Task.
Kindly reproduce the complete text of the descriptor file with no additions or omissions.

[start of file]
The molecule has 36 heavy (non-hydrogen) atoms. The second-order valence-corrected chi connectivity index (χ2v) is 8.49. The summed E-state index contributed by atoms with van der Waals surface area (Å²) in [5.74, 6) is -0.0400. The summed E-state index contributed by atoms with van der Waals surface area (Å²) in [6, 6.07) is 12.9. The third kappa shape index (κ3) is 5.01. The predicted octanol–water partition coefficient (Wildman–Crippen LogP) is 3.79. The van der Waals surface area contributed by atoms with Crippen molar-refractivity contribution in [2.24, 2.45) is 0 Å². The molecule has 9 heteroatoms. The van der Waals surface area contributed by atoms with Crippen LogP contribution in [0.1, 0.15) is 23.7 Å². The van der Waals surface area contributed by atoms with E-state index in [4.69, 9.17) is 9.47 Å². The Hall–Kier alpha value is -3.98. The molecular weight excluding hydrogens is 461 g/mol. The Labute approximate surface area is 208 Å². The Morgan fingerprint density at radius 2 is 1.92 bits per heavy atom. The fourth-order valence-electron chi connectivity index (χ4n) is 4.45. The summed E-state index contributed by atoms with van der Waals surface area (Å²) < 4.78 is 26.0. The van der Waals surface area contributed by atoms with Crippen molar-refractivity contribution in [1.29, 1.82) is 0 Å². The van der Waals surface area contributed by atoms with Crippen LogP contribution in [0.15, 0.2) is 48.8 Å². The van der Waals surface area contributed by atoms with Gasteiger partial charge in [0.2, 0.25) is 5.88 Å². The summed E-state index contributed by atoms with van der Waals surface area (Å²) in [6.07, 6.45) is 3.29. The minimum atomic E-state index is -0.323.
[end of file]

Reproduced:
The molecule has 36 heavy (non-hydrogen) atoms. The second-order valence-corrected chi connectivity index (χ2v) is 8.49. The summed E-state index contributed by atoms with van der Waals surface area (Å²) in [5.74, 6) is -0.0400. The summed E-state index contributed by atoms with van der Waals surface area (Å²) in [6, 6.07) is 12.9. The third kappa shape index (κ3) is 5.01. The predicted octanol–water partition coefficient (Wildman–Crippen LogP) is 3.79. The van der Waals surface area contributed by atoms with Crippen molar-refractivity contribution in [2.24, 2.45) is 0 Å². The molecule has 9 heteroatoms. The van der Waals surface area contributed by atoms with Crippen LogP contribution in [0.1, 0.15) is 23.7 Å². The van der Waals surface area contributed by atoms with E-state index in [4.69, 9.17) is 9.47 Å². The Hall–Kier alpha value is -3.98. The molecular weight excluding hydrogens is 461 g/mol. The Labute approximate surface area is 208 Å². The Morgan fingerprint density at radius 2 is 1.92 bits per heavy atom. The fourth-order valence-electron chi connectivity index (χ4n) is 4.45. The summed E-state index contributed by atoms with van der Waals surface area (Å²) < 4.78 is 26.0. The van der Waals surface area contributed by atoms with Crippen molar-refractivity contribution in [1.29, 1.82) is 0 Å². The van der Waals surface area contributed by atoms with Crippen LogP contribution in [0.15, 0.2) is 48.8 Å². The van der Waals surface area contributed by atoms with Gasteiger partial charge in [0.2, 0.25) is 5.88 Å². The summed E-state index contributed by atoms with van der Waals surface area (Å²) in [6.07, 6.45) is 3.29. The minimum atomic E-state index is -0.323.